Part II details the evolution of the system of racial classification within the United States and the subsequent development of white privilege. This section illustrates how claims of white “innocence,” the most common form of denouncement, are faulty. Part III discusses the ways in which utilitarianism proves problematic in its assertion of rights, particularly with respect to those that affirmative action seeks to secure, principally the opportunity and ability to achieve. This section delves into the construct of moral versus legal rights and discusses Alison Renteln's theory of moral correlativity. The functionalist critique of the utilitarian concept of rights is addressed as a potential solution to the utilitarian's rejection of moral rights. Ronald Dworkin's advocacy of individual rights acting in a trump capacity is central to this discussion and is also detailed. Finally, this Note advocates employing a strong conception of rights to unmask the invisible operation of white privilege, thereby strengthening the case for affirmative action in education.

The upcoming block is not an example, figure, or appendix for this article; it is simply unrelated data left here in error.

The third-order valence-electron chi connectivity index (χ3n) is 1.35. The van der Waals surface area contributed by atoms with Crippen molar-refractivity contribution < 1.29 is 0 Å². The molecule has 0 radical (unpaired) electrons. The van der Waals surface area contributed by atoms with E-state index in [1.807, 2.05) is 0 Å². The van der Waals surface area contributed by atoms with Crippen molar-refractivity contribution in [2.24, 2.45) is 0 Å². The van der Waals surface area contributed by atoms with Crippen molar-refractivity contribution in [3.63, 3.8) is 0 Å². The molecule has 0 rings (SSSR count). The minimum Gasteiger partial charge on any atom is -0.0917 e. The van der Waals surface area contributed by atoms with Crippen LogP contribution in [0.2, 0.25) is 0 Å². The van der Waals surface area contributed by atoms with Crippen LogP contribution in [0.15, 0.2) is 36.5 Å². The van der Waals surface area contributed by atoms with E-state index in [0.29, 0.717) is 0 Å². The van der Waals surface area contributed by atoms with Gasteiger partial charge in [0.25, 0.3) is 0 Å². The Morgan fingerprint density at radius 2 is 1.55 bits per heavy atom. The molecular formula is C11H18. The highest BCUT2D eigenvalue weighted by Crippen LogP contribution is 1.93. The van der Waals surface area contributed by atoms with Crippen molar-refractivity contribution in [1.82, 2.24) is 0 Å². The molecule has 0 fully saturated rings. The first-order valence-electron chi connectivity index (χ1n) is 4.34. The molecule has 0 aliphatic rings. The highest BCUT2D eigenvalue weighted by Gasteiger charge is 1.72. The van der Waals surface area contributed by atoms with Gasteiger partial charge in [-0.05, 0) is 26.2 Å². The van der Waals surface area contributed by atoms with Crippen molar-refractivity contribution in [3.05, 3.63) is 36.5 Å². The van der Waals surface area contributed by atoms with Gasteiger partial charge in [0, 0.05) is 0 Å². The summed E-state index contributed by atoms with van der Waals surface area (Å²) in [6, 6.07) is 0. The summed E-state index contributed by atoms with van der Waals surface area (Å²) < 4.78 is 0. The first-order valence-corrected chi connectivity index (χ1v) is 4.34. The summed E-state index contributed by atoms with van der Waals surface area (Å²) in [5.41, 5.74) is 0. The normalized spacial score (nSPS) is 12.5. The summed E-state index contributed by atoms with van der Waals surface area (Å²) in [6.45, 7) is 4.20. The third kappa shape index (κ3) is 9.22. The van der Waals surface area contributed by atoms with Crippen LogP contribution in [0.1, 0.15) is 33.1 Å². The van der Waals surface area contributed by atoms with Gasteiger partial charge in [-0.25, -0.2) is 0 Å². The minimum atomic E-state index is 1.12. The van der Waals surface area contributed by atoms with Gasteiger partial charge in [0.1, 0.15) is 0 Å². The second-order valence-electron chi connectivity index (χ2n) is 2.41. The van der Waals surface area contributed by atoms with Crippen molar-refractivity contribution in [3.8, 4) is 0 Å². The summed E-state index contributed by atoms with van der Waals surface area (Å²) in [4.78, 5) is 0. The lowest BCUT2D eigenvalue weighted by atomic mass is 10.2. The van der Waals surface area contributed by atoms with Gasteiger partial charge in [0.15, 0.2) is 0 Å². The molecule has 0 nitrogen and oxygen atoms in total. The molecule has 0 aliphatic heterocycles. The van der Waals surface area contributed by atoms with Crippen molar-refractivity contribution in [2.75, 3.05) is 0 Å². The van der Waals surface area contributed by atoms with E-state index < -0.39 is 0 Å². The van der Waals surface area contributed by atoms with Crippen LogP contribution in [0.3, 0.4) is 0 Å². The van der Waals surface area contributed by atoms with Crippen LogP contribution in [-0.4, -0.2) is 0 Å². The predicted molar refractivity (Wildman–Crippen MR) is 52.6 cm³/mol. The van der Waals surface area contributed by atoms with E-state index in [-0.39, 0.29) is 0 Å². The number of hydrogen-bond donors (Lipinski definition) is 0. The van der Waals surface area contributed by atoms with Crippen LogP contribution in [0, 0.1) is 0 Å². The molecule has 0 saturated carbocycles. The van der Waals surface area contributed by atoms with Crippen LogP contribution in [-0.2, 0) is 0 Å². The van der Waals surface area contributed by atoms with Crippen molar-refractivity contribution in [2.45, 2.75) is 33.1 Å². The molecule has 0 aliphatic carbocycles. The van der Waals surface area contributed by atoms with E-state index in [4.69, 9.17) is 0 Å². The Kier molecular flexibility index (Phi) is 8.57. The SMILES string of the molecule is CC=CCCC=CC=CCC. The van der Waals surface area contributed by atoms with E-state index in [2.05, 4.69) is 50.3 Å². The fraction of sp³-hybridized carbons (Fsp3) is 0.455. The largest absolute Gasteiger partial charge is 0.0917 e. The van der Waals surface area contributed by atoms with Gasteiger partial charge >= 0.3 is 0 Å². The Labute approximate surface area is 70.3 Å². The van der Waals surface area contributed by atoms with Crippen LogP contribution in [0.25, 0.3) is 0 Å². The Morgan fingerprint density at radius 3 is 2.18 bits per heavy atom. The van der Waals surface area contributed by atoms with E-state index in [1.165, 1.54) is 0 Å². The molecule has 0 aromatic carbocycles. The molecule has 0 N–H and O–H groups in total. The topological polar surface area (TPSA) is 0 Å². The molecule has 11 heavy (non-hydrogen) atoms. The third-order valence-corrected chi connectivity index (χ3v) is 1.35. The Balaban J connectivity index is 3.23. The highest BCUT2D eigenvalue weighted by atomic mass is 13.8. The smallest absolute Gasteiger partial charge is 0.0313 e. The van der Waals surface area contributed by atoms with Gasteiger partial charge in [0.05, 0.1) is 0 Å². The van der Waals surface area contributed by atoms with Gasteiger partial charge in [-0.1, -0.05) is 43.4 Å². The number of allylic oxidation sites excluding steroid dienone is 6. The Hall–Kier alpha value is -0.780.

[. . .]
Utilitarianism, because it focuses on the achievement of individual happiness, without regard to its affect on others, perpetuates the concealment of the operation of white privilege. By sustaining the dichotomy between moral and legal rights, utilitarianism further inhibits recognition of white privilege. According to utilitarianism, rights and duties share no interdependence. However, white privilege has, and does, come at the expense of others.